24 Jam Pop-up gallery
by Elena Angelides.
The curating and organising team behind 24 Jam are back for a second pop-up art show.
An independent art organisation, 24 Jam aims to give a platform to creatives, to the unlikely and shy whose hidden talents are niggling to surface, to those who want to share what they love making, to the artists who have already had some difficulty navigating the art world.
Back in January, sociology and history of art students Funmibi Ogunlesi and Florence Newton brought the work of artists from Bristol, Bath and London to the R.E. Bucheli Gallery. Affordable art and affordable wine made the opening night a success. Each piece was individually set apart from the others, yet they were held together cohesively in the sense of their standard and quality. Painting, sculpture, photography, short films, visual art and live on-the-night sketches meant that a whole host of forms were presented, and remained exhibited at 12-14 Broad Street over the next five days.
On May 4th, The Island will be made home to a diverse range of mediums and forms made by the talented hands of Bristol’s artists. If you can’t make the opening night, the work will be on show until the 6th.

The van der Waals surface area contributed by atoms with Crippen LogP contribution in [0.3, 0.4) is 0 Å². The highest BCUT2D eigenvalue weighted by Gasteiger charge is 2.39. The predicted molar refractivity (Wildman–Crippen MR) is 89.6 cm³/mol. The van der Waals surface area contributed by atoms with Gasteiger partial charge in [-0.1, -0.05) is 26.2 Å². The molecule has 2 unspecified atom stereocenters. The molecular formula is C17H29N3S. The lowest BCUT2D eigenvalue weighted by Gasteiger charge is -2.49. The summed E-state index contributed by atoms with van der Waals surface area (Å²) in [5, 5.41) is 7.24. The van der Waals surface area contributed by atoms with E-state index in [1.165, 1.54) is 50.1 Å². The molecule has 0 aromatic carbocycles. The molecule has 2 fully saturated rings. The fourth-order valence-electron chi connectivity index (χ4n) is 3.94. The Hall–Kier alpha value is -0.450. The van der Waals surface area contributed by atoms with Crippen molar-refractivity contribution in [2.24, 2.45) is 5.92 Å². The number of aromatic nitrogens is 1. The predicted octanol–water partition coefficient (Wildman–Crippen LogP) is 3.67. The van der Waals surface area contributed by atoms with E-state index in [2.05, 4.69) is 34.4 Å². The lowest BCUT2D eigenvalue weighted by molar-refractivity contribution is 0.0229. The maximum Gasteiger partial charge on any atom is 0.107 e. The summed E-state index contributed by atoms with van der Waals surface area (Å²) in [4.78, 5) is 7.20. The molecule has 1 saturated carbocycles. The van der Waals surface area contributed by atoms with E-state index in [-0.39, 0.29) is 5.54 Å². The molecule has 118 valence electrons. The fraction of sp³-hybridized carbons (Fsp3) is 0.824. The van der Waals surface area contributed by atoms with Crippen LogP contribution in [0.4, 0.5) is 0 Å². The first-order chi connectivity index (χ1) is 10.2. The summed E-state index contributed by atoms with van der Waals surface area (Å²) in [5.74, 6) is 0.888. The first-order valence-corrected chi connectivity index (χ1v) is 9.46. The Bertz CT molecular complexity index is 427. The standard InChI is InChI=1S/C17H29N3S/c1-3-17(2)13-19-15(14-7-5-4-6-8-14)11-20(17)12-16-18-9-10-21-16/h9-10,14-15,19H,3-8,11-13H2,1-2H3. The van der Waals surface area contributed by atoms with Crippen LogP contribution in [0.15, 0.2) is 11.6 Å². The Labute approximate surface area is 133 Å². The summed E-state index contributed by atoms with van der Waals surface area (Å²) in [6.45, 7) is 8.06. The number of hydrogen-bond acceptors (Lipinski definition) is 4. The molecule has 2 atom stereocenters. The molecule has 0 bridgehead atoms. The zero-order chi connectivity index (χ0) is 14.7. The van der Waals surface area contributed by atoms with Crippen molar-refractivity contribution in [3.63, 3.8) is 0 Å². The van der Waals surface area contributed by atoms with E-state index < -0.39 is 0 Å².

Photographers, illustrators, sculptors, those of the multi-media or visual arts variety, anyone with a creative outlet who wants to share it: work can be submitted to email@example.com by April 20th.
Photography: Peggy Bevan
My own work is self-labelled as documentary photography, out of a lack of a better title. By carrying a camera daily, I aim to embody the spirit of the Brownie in making the means to photography ready to me at every moment, without obstruction – by doing so, I can take a photograph of anything that captures my eye and interests me enough to preserve. Any of us can do this these days, with a camera readily available in our pockets around the clock – and many of us do so without even thinking about it. Next time you take your phone out to take a photograph, whether it is of your friends or of something that caught your eye, think about how you are participating in the act of documenting your life through photography. Make prints of your favourites, display them on your walls, share them with your friends and family. Follow the tradition of those who came before you and took their own snapshots documenting their lives. Everyone is a documentary photographer today, and this is a good thing.